Anti-hyperglycaemic and anti-oxidant activities of five Nigerian antidiabetic plants
Leaves of Olax subscorpioidea, Hoslundia opposita, Cleistopholis patens, Plumbago zeylanica and Dioscoreophyllum cumminsii that are used as anti-diabetics were evaluated for hyperglycaemic-lowering and antioxidant activities to justify their Nigerian ethnomedicinal usage. Leaf methanolic extracts (100, 200 and 400 mg/kg, p.o.) were assayed in normal, glucose- and alloxan-induced diabetic rats, while 1,1,-diphenyl-2-picrylhydrazyl, total antioxidant capacity, ferric reducing antioxidant power and hydroxyl radical scavenging tests were used for their antioxidant activity. Effects of n-hexane, dichloromethane, ethylacetate and aqueous partition fractions of the three most active anti-hyperglycaemic extracts were also tested in glucose-loaded rats. In normoglycaemic rats, all extracts generally lacked activity, while with glucose-loaded rats, only O. subscorpioidea (200mg/kg) and C. patens (400 mg/kg) at 1 h and O. subscorpioidea (200, 400 mg/kg) and C. patens (400 mg/kg) at 2-4 hours gave lowered (p < 0.05) blood glucose levels than glibenclamide (5 mg/kg), while activity of H. opposita and P. zeylanica (200 mg/kg) were only comparable to glibenclamide. When daily fed for fourteen days to alloxan-induced diabetic rats, all extracts, at their most active doses, gave significantly higher activity than glibenclamide. Olax subscorpioidea leaf extract had the highest hyperglycaemic-lowering and least antioxidant activities. Highest antioxidant activity of H. opposita may suggest some contribution of antioxidant property to its hyperglycaemic-lowering activity. The glucose-lowering and insulinotropic constituents of O. subscorpioidea, H. opposita and C. patens should be concentrated in their aqueous, aqueous and dichloromethane fractions, respectively. Anti-hyperglycaemic ethnomedicinal use of these plants was justified and H. opposita has additional antioxidant property.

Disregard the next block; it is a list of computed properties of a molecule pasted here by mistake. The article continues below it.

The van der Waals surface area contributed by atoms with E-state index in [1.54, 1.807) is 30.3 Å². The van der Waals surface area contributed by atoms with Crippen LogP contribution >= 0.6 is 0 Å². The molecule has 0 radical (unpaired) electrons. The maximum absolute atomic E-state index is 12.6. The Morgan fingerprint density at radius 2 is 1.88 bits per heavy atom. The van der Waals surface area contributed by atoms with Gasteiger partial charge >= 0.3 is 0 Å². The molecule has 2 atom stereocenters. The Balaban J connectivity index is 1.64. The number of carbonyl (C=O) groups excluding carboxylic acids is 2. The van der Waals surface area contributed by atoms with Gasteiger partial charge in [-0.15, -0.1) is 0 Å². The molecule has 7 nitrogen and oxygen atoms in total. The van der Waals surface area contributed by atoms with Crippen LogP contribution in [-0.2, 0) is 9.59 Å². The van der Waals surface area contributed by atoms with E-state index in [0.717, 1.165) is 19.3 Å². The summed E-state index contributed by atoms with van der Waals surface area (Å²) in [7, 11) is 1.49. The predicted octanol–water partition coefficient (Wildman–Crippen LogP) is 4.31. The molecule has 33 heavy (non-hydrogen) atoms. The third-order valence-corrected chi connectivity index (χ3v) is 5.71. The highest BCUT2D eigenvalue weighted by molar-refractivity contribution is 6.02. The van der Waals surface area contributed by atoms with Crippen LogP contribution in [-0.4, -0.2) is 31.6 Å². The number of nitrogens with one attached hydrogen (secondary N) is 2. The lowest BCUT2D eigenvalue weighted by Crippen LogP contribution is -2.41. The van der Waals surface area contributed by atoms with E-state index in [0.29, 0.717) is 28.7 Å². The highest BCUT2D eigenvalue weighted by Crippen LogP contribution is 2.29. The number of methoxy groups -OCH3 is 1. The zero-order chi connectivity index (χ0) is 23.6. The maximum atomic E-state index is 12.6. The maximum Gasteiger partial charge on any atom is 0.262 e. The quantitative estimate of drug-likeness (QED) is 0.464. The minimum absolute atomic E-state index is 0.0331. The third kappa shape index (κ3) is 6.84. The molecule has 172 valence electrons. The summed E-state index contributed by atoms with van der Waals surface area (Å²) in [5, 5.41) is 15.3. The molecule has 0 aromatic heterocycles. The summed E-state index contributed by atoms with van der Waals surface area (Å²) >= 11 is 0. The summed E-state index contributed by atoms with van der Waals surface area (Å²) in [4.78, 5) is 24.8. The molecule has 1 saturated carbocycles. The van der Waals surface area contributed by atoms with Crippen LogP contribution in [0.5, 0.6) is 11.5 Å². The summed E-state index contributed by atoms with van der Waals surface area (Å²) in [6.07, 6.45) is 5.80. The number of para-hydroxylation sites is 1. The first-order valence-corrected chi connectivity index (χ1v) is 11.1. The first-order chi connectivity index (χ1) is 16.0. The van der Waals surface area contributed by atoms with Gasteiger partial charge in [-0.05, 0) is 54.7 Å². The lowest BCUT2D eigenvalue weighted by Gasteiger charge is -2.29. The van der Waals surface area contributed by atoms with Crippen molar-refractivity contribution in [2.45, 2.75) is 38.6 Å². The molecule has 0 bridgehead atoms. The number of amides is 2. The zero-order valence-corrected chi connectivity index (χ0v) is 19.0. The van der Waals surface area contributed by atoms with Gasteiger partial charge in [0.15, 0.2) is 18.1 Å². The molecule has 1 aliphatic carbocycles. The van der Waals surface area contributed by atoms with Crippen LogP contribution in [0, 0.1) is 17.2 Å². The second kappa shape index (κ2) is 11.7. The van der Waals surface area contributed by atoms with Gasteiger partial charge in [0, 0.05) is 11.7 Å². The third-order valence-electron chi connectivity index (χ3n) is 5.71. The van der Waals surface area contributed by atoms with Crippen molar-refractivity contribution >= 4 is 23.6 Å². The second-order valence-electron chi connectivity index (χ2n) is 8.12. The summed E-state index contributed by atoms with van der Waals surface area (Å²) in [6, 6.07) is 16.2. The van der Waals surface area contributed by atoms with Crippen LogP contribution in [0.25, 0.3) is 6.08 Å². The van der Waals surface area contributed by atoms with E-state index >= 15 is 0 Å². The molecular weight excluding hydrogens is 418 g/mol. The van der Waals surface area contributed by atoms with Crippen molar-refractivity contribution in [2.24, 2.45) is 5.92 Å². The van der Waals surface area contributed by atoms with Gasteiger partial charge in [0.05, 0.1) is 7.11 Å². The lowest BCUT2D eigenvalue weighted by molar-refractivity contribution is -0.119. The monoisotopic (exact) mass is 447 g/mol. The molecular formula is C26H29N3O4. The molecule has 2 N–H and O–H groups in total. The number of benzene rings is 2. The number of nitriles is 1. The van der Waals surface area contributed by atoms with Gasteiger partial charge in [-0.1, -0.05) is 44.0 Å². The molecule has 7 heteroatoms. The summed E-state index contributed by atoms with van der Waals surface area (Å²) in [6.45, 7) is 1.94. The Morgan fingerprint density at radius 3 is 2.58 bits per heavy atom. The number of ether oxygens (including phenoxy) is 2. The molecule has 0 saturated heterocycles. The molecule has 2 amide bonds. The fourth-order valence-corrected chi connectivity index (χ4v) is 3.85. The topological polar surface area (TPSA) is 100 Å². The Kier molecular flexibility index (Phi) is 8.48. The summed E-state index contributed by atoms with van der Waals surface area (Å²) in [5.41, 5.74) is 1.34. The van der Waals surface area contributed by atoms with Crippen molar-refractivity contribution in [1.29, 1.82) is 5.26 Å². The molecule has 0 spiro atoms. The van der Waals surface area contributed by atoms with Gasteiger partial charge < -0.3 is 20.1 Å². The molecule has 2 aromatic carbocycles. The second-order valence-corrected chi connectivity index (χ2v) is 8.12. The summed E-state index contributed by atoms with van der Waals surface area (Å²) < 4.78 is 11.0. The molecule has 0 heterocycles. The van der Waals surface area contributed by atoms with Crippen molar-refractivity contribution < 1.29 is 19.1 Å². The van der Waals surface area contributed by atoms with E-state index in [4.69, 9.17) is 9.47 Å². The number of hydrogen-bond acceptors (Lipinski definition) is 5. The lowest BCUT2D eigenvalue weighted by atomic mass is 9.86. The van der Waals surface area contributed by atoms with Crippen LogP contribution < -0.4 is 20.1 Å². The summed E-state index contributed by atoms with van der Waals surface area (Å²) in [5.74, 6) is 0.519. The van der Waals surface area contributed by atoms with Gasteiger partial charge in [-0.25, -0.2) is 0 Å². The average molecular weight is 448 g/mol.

Keywords: Antioxidant activity; Diabetes mellitus; Nigerian anti-diabetic plants